Prior to 1995, a Lockheed Martin heritage company produced and tested electronics on a 158-acre site at what is now 1 Network Drive in Burlington, Massachusetts.
- In the late 1970s, low levels of solvents were found in the standby water supply well of a nearby municipality.
- The site was investigated and several sources of environmental impact were identified. Very low levels of chlorinated volatile organic compounds (solvents) were found in a groundwater plume located in the northwest portion of the site.
- A number of cleanup actions were undertaken beginning in the early 1980s to ensure human health and safety and protect the environment.
Lockheed Martin acquired the heritage company in 1995. Since then, all known sources of contamination have been removed.
- Over 7,200 tons of soil, piping, concrete, contaminated sediments, debris and scrap metal, storage tanks and 18,000 gallons of sludge were removed from 1997-1998.
- Because the levels of the solvents in the groundwater plume were so low, in 1998 Lockheed Martin proposed, and the Massachusetts Department of Environmental Protection (MassDEP) agreed, that the groundwater at the site should be allowed to clean itself naturally, through the process of natural attenuation. No further active remediation was considered necessary.
Public Involvement Plan
- In 1998, responding to community concerns, the state of Massachusetts designated the site as a Public Involvement Plan (PIP) site under the Massachusetts Contingency Plan (MCP).
- The report for the groundwater plume noted that the contaminant levels in the plume are declining and that when they diminish to the point where they meet drinking water standards, Lockheed Martin will submit a Permanent Solution, which will document that the site has met all cleanup requirements under the Massachusetts Contingency Plan.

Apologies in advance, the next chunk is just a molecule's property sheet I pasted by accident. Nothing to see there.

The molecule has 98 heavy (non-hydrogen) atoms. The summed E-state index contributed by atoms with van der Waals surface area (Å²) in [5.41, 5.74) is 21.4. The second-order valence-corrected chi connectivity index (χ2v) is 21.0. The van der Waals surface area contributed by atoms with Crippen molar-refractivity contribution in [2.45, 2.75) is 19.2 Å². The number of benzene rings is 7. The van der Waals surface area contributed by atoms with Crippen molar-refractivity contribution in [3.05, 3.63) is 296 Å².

- At that time, an update will be provided to the Board of Health and the community to describe the results of the groundwater-monitoring program.
The initial expectation in 2003 was that it could take 35 years for the groundwater to meet drinking water standards. Monitoring in later years revealed that the natural processes were proving more effective than anticipated.
- As a result, the site’s groundwater could meet drinking water standards faster than originally projected, perhaps as soon as 2020.
- Due to a new MassDEP standard, 1,4-dioxane is now a contaminant of interest in groundwater. Sampling will continue to ensure it is dissipating and that the new standards are being met.
- See the Burlington Newsletter Spring 2016 and Fact Sheet for more information.
The maps below show how natural attenuation has reduced the contaminants in the groundwater plume at the Burlington site from 1998 to 2015.
Lockheed Martin is optimistic that onsite groundwater will meet drinking water standards by 2020, and perhaps earlier.
The groundwater plume is located from five- to 20-feet underground.
(For comparison, one part per billion [ppb] is like a drop of ink in a swimming pool.)
- Late 1970s - Low levels of solvents were found in the standby water supply well of a nearby municipality
- 1995 - Lockheed Martin acquired the heritage company that operated on the site.
- 1997 -The site was sold to Sun Microsystems
- 1997 and 1998 - 7,266 tons of soil, piping, concrete, sediments, debris and scrap metal, storage tanks and 18,000 gallons of sludge were removed
- 1998 - Lockheed Martin proposed, and the MDEP agreed, that the groundwater at the site should be allowed to clean itself naturally, through natural attenuation
- 1998 - The state of Massachusetts designated the site as a Public Involvement Plan (PIP) site
- June 2000 - Lockheed Martin's public involvement activities won a Silver Anvil award from the Public Relations Society of America
- March 2003 - Phase IV Final Inspection Report and Completion Statement was completed
- March 2003 - Partial Response Outcome Statement was completed
- March 2003 - Phase V Monitoring Report and Remedy Operations Status Statement was completed
- June 2013 - Phase V Monitoring Report & Five Year Review was completed.
- 2020 - The site’s groundwater may meet drinking water standards much sooner than originally projected